The Housing Chronicles Blog: Settle down, Chicken Littles!

Friday, December 14, 2007

Settle down, Chicken Littles!

Lately we've been warned about a possible "financial collapse" related to the housing market that will mean another "Depression" and a steady decline in the U.S. standard of living (not to mention torturous declines in housing prices nationwide).

Or maybe not.

Writing in his blog, Dr. George Friedman (Founder and CEO of Stratfor, a consulting firm providing intelligence on global economic, political and security issues) argues that today's interlinked global economy will likely prevent any Depression-style meltdown in the U.S. economy.

While this is a lot to copy over, his points are made so well that I think they must be shared as much as possible, although I highly recommend reading the entire blog entry.

Given the broad belief that the subprime crisis is only the beginning of a general financial crisis, and that the economy will go into recession, we would have expected major market declines by now. Markets discount in anticipation of events, not after events have happened. Historically, market declines occur about six months before recessions begin. So far, however, the perceived liquidity crisis has not been reflected in higher long-term interest rates, and the perceived recession has not been reflected in a significant decline in the global equity markets.

When we add in surging oil and commodity prices, we would have expected all hell o break loose in these markets. Certainly, the consequences of high commodity prices during the 1970s helped drive up interest rates as money was transferred to Third World countries that were selling commodities. As a result, the cost of money for modernizing aging industrial plants in the United States surged into double digits, while equity markets were unable to serve capital needs and remained flat.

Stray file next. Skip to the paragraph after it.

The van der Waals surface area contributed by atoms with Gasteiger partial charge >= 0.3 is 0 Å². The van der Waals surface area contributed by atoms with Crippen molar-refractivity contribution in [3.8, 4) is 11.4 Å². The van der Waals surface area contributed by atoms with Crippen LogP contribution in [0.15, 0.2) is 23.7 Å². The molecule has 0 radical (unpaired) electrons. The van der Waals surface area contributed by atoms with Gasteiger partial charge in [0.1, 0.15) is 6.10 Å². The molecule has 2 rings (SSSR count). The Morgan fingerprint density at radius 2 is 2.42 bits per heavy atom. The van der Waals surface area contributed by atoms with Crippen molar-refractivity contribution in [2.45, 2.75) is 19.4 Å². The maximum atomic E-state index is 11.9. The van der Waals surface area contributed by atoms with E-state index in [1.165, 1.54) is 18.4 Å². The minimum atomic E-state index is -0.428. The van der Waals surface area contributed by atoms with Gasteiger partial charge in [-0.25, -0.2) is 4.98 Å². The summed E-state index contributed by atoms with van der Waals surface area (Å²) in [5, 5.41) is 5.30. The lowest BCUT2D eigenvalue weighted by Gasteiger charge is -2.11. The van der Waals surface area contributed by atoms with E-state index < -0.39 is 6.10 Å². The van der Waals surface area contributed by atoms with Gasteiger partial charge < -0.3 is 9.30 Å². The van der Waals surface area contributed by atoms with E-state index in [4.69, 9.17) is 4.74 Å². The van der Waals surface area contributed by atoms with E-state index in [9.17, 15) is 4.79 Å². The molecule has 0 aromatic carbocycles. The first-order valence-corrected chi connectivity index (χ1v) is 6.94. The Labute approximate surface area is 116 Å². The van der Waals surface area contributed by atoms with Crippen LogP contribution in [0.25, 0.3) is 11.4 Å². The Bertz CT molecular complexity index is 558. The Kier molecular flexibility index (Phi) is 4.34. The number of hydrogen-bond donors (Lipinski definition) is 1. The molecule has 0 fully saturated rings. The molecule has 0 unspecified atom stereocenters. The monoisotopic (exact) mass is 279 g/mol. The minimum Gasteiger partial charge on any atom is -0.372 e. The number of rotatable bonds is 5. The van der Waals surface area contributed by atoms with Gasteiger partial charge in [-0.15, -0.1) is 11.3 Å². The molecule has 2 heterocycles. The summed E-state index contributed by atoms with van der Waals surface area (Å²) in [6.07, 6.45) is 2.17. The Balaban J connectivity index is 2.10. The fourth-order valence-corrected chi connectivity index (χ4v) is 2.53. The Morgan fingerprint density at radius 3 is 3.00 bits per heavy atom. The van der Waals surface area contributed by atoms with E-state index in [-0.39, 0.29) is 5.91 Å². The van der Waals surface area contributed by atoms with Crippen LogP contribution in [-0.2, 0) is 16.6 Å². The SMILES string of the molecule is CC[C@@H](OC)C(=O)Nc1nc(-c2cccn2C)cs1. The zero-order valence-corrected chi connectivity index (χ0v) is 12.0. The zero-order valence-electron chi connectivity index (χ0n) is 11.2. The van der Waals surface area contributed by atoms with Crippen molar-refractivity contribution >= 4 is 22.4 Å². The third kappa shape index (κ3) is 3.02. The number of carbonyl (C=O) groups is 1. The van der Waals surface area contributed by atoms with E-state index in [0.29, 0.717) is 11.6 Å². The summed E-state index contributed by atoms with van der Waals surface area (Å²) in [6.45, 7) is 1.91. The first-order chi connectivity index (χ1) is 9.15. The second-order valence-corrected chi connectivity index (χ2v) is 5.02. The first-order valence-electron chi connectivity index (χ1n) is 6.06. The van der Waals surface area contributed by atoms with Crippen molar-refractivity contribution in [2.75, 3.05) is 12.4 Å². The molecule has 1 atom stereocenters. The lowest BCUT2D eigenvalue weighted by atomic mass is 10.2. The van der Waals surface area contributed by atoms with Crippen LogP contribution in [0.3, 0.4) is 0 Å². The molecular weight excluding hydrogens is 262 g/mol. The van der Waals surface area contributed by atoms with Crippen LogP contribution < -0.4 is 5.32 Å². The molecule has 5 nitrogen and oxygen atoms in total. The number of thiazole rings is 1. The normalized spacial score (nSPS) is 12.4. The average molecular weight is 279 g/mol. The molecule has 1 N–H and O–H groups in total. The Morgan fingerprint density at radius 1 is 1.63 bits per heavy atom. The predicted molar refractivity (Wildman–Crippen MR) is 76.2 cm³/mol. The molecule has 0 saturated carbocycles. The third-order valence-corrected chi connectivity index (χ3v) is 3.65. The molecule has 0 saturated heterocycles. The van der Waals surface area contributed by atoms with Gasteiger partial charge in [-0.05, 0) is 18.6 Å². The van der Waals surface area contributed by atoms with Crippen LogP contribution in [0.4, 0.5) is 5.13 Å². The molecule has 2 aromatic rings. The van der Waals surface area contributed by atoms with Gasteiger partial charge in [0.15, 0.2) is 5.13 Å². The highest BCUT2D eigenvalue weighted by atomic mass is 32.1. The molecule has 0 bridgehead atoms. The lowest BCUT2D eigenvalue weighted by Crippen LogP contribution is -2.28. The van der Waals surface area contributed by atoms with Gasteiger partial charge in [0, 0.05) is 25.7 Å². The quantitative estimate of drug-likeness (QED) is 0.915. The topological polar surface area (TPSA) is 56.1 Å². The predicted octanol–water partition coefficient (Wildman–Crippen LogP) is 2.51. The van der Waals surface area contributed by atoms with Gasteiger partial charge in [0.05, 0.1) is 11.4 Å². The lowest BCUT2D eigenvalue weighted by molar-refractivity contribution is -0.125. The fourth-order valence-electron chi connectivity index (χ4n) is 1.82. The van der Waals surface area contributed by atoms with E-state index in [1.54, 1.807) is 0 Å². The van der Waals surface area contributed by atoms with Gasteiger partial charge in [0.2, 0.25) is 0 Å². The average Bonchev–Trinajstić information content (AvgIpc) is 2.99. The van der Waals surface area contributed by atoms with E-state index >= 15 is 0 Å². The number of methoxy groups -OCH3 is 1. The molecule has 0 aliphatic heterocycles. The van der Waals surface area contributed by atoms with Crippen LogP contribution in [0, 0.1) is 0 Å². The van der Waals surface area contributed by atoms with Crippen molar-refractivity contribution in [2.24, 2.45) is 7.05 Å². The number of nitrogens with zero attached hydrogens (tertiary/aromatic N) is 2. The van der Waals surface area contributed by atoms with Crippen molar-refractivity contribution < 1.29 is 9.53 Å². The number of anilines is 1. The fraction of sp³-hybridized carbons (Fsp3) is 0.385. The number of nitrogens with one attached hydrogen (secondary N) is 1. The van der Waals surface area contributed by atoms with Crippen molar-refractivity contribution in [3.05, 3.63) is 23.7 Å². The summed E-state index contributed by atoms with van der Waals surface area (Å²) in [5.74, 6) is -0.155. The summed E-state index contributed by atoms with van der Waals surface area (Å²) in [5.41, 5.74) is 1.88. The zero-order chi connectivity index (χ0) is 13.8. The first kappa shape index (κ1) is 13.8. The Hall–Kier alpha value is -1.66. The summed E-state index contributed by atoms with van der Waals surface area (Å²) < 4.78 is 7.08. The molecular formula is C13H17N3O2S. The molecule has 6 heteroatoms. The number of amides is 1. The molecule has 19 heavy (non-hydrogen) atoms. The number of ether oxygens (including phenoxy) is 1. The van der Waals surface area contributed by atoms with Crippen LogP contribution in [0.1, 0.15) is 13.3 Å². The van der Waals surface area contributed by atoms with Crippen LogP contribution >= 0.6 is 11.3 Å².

So what is going on?

Part of the answer might well be this: For the past five years or so, China has been throwing around huge amounts of cash. The Chinese made big, big money selling overseas — more than even the growing Chinese economy could metabolize. That led to massive dollar reserves in China and the need for the Chinese to invest outside their own financial markets. Given that the United States is China’s primary consumer and the only economy large and stable enough to absorb its reserves, the Chinese — state and nonstate entities alike — regard the U.S. markets as safe-havens for their investments. That is one of the things that have kept interest rates relatively low and the equity markets moving. This process of Asian money flowing into U.S. markets goes back to the early 1980s.

Another part of the answer might lie in the self-stabilizing feature of oil prices, the rise of which should be devastating to U.S. markets at first glance. The size of the price surge and the stability of demand have created dollar reserves in oil-exporting countries far in excess of anything that can be absorbed locally. The United Arab Emirates, for example, has made so much money, particularly in 2007, that it has to invest in overseas markets.

In some sense, it doesn’t matter where the money goes. Money, like oil, is fungible, which means that if all the petrodollars went into Europe then other money would flow into the United States as European interest rates fell and European stocks rose. But there are always short-term factors to consider. The Persian Gulf oil producers and the Chinese have one thing in common — they are linked to the dollar. As the dollar declines, assets in other countries become more expensive, particularly if you regard the dollar’s fall as ultimately reversible. Dollars invested in dollar-denominated vehicles make sense. Therefore, we are seeing two massive inflows of dollars to the United States — one from China and one from the energy industry. China’s dollar reserves are derived from sales to the United States, so it is stuck in the dollar zone. Plus, the Chinese have pegged the yuan to the dollar. The energy industry, also part of the dollar zone, needs to find a home for its money — and the largest, most liquid dollar-denominated market in the world is the United States.

In other words, the combination of the rise of China and higher oil prices may actually help soften the blow from the mortgage meltdown by stabilizing both the dollar and the economy. Very interesting...

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